W3C home > Mailing lists > Public > w3c-wai-ig@w3.org > April to June 2016

Re: Let's add an approved date field to Failures and Techniques

From: Gregg Vanderheiden RTF <gregg@raisingthefloor.org>
Date: Tue, 3 May 2016 12:27:36 -0500
Cc: IG - WAI Interest Group List list <w3c-wai-ig@w3.org>, GLWAI Guidelines WG org <w3c-wai-gl@w3.org>
Message-Id: <A1C13527-F96F-4483-B27D-F5BC65C5B1FD@raisingthefloor.org>
To: Alastair Campbell <acampbell@nomensa.com>
thanks Alistair,

I’m not sure I see the difference between 1 and 2

they are both ways to pass.    And if we documented them— they are also all probably common.    And what is best practice on a page may not be what is used most commonly.    


Best Practice:  Considered to be the best technique or method for most but not all situations.


For #3 - what does it mean that they are common ways to fail but don’t automatically fail?      Do they manually fail? 

	Perhaps “Warning:  Things that sometimes fail - depending on how they are applied.   Check carefully) 


> On May 3, 2016, at 12:00 PM, Alastair Campbell <acampbell@nomensa.com> wrote:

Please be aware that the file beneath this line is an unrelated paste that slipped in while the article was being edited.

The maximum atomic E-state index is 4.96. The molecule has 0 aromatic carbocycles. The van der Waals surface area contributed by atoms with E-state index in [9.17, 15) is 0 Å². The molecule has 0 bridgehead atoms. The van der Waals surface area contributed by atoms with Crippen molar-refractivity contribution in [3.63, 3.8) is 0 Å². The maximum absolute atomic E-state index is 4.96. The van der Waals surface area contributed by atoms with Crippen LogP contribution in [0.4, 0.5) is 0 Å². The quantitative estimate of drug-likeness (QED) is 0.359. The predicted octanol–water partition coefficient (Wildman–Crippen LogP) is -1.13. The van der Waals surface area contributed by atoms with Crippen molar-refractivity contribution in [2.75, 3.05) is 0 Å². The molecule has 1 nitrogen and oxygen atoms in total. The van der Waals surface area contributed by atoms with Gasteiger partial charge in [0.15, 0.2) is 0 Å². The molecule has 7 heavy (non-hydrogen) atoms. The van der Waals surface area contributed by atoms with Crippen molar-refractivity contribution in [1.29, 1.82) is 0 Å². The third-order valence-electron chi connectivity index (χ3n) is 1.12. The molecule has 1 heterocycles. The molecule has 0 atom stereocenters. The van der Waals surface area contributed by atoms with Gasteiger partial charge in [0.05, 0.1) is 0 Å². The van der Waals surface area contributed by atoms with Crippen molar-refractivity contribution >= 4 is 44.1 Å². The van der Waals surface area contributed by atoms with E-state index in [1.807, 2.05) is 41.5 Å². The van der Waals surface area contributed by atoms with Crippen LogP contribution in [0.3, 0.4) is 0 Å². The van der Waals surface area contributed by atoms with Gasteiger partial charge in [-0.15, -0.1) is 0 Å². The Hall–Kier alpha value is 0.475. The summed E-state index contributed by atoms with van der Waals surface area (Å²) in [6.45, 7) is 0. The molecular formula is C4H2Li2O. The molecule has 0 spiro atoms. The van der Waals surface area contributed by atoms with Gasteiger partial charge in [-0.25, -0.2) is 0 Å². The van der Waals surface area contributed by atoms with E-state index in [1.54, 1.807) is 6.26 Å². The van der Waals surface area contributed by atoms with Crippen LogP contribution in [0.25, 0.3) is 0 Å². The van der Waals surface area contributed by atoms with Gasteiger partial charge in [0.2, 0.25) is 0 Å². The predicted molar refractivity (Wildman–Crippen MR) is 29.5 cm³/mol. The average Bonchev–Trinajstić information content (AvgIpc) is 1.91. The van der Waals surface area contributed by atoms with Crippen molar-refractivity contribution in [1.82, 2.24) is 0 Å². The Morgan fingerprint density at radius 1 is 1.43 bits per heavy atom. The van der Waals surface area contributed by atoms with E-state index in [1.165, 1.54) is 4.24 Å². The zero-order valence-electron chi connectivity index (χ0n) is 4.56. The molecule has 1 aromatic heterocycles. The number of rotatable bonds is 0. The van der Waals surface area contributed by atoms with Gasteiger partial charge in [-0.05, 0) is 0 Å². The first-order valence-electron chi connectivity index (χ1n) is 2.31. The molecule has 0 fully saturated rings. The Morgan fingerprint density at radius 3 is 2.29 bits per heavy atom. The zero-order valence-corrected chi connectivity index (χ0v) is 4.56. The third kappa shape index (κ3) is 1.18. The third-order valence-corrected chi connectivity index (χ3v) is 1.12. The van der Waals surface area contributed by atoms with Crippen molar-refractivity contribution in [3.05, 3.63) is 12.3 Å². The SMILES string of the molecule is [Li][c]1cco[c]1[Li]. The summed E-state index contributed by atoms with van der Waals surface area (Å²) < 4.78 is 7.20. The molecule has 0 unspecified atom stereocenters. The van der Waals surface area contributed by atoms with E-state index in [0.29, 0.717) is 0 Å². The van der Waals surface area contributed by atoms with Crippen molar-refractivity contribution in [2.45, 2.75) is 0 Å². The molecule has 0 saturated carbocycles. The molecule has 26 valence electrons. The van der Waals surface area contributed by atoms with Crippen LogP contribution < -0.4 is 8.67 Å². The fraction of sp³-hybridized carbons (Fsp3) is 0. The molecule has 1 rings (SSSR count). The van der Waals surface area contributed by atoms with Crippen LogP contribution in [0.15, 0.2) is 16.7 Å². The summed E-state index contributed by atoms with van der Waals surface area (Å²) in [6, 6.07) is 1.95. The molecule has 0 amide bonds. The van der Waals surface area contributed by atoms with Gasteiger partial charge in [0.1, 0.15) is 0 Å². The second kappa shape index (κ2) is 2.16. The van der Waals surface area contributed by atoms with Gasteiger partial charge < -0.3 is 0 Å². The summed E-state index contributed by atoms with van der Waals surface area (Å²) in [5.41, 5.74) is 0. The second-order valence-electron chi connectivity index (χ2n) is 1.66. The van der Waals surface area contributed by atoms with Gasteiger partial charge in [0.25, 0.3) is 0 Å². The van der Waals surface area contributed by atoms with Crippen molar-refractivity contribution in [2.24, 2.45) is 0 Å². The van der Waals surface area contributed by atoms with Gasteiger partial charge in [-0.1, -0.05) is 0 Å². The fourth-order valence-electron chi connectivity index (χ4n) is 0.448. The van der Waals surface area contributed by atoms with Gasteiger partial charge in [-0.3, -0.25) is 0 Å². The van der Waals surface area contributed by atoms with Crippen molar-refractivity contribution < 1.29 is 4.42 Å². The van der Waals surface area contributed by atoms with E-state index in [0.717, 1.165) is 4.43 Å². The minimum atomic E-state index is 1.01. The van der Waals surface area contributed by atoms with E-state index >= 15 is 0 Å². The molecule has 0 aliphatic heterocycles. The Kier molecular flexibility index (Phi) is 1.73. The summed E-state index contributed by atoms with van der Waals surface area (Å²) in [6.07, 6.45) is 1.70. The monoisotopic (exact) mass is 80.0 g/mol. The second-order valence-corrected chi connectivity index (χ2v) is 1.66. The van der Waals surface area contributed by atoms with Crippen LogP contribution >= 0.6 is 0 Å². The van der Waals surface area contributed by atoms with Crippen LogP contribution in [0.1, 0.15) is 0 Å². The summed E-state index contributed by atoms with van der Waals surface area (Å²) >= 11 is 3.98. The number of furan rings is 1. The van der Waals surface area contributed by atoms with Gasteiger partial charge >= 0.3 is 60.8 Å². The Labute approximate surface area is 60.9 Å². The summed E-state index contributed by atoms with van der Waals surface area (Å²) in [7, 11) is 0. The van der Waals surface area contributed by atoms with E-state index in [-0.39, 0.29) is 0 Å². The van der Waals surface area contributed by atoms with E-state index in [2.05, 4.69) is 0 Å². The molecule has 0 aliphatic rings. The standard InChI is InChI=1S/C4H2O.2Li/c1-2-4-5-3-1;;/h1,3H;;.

> Gregg wrote: 
>> This is an intriguing idea but I worry that too many places or countries even will take “this is a common way to fail” and interpret it as a failure.
> Perhaps with a little more obvious structure? On the call just now I suggested we could have four levels:
> 1. Techniques (definitely passes, quite specific)
> 2. Best practices (common ways to pass)
> 3. Warnings (common ways that pages don’t pass, but don’t automatically fail.)
> 4. Failures (common ways that pages definitely fail, quite specific).
> I’m not sure there’s much we can do about Governments requiring techniques or seeing every non-pass as a failure, that would be best tackled by pushing the idea of functional performance vs requirements.
> http://mandate376.standards.eu/standard 
> That also maps to what testing tools tend to do, as they simply can’t fail many things, so have to warn about them.
> Cheers,
> -Alastair

Received on Tuesday, 3 May 2016 17:28:07 UTC

This archive was generated by hypermail 2.4.0 : Friday, 17 January 2020 20:36:58 UTC